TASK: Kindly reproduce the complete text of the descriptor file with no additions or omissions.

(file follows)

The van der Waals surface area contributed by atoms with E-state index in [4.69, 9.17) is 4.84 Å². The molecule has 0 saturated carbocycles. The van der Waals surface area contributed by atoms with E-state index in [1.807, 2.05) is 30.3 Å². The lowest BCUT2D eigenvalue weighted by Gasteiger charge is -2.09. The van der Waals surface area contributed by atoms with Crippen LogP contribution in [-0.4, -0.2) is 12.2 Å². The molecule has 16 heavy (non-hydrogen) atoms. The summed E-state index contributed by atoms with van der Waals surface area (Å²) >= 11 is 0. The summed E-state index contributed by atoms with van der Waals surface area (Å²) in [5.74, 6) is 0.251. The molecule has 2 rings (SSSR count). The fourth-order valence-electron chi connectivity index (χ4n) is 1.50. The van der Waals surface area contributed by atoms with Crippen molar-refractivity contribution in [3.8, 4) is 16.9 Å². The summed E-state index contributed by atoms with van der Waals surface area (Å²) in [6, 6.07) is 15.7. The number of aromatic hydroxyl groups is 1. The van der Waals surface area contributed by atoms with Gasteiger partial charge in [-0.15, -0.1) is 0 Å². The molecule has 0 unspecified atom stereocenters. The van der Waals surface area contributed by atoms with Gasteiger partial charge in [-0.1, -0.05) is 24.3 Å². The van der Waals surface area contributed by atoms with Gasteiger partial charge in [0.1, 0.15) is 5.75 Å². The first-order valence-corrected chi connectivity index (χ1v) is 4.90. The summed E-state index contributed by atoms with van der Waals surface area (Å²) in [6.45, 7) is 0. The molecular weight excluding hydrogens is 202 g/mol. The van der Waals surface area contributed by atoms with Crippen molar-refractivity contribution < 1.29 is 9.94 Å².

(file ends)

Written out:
The van der Waals surface area contributed by atoms with E-state index in [4.69, 9.17) is 4.84 Å². The molecule has 0 saturated carbocycles. The van der Waals surface area contributed by atoms with E-state index in [1.807, 2.05) is 30.3 Å². The lowest BCUT2D eigenvalue weighted by Gasteiger charge is -2.09. The van der Waals surface area contributed by atoms with Crippen LogP contribution in [-0.4, -0.2) is 12.2 Å². The molecule has 16 heavy (non-hydrogen) atoms. The summed E-state index contributed by atoms with van der Waals surface area (Å²) >= 11 is 0. The summed E-state index contributed by atoms with van der Waals surface area (Å²) in [5.74, 6) is 0.251. The molecule has 2 rings (SSSR count). The fourth-order valence-electron chi connectivity index (χ4n) is 1.50. The van der Waals surface area contributed by atoms with Crippen molar-refractivity contribution in [3.8, 4) is 16.9 Å². The summed E-state index contributed by atoms with van der Waals surface area (Å²) in [6, 6.07) is 15.7. The number of aromatic hydroxyl groups is 1. The van der Waals surface area contributed by atoms with Gasteiger partial charge in [-0.15, -0.1) is 0 Å². The molecule has 0 unspecified atom stereocenters. The van der Waals surface area contributed by atoms with Gasteiger partial charge in [-0.1, -0.05) is 24.3 Å². The van der Waals surface area contributed by atoms with Gasteiger partial charge in [0.1, 0.15) is 5.75 Å². The first-order valence-corrected chi connectivity index (χ1v) is 4.90. The summed E-state index contributed by atoms with van der Waals surface area (Å²) in [6.45, 7) is 0. The molecular weight excluding hydrogens is 202 g/mol. The van der Waals surface area contributed by atoms with Crippen molar-refractivity contribution < 1.29 is 9.94 Å².